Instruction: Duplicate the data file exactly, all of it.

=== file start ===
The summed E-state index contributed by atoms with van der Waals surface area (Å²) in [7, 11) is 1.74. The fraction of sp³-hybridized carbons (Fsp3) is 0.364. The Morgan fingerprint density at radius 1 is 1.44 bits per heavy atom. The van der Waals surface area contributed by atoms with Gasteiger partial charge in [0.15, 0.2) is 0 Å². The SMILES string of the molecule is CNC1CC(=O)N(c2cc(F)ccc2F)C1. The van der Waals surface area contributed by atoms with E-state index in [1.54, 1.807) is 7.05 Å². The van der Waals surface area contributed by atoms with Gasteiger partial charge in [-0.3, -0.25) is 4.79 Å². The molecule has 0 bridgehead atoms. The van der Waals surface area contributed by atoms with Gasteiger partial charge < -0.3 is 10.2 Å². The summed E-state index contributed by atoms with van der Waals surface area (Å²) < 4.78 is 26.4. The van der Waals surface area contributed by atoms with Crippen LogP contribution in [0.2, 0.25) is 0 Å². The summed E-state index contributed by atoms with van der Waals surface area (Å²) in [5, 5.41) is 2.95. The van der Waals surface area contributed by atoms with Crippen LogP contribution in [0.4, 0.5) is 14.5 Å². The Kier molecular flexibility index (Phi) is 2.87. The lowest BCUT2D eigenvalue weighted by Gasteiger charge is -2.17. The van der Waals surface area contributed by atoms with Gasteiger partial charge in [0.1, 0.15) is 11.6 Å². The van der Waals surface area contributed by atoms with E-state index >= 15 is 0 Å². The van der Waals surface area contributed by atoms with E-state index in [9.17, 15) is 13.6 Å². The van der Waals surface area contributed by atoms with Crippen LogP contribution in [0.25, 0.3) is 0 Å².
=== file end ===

The summed E-state index contributed by atoms with van der Waals surface area (Å²) in [7, 11) is 1.74. The fraction of sp³-hybridized carbons (Fsp3) is 0.364. The Morgan fingerprint density at radius 1 is 1.44 bits per heavy atom. The van der Waals surface area contributed by atoms with Gasteiger partial charge in [0.15, 0.2) is 0 Å². The SMILES string of the molecule is CNC1CC(=O)N(c2cc(F)ccc2F)C1. The van der Waals surface area contributed by atoms with E-state index in [1.54, 1.807) is 7.05 Å². The van der Waals surface area contributed by atoms with Gasteiger partial charge in [-0.3, -0.25) is 4.79 Å². The molecule has 0 bridgehead atoms. The van der Waals surface area contributed by atoms with Gasteiger partial charge < -0.3 is 10.2 Å². The summed E-state index contributed by atoms with van der Waals surface area (Å²) < 4.78 is 26.4. The van der Waals surface area contributed by atoms with Crippen LogP contribution in [0.2, 0.25) is 0 Å². The summed E-state index contributed by atoms with van der Waals surface area (Å²) in [5, 5.41) is 2.95. The van der Waals surface area contributed by atoms with Crippen LogP contribution in [0.4, 0.5) is 14.5 Å². The Kier molecular flexibility index (Phi) is 2.87. The lowest BCUT2D eigenvalue weighted by Gasteiger charge is -2.17. The van der Waals surface area contributed by atoms with Gasteiger partial charge in [0.1, 0.15) is 11.6 Å². The van der Waals surface area contributed by atoms with E-state index >= 15 is 0 Å². The van der Waals surface area contributed by atoms with E-state index in [9.17, 15) is 13.6 Å². The van der Waals surface area contributed by atoms with Crippen LogP contribution in [0.25, 0.3) is 0 Å².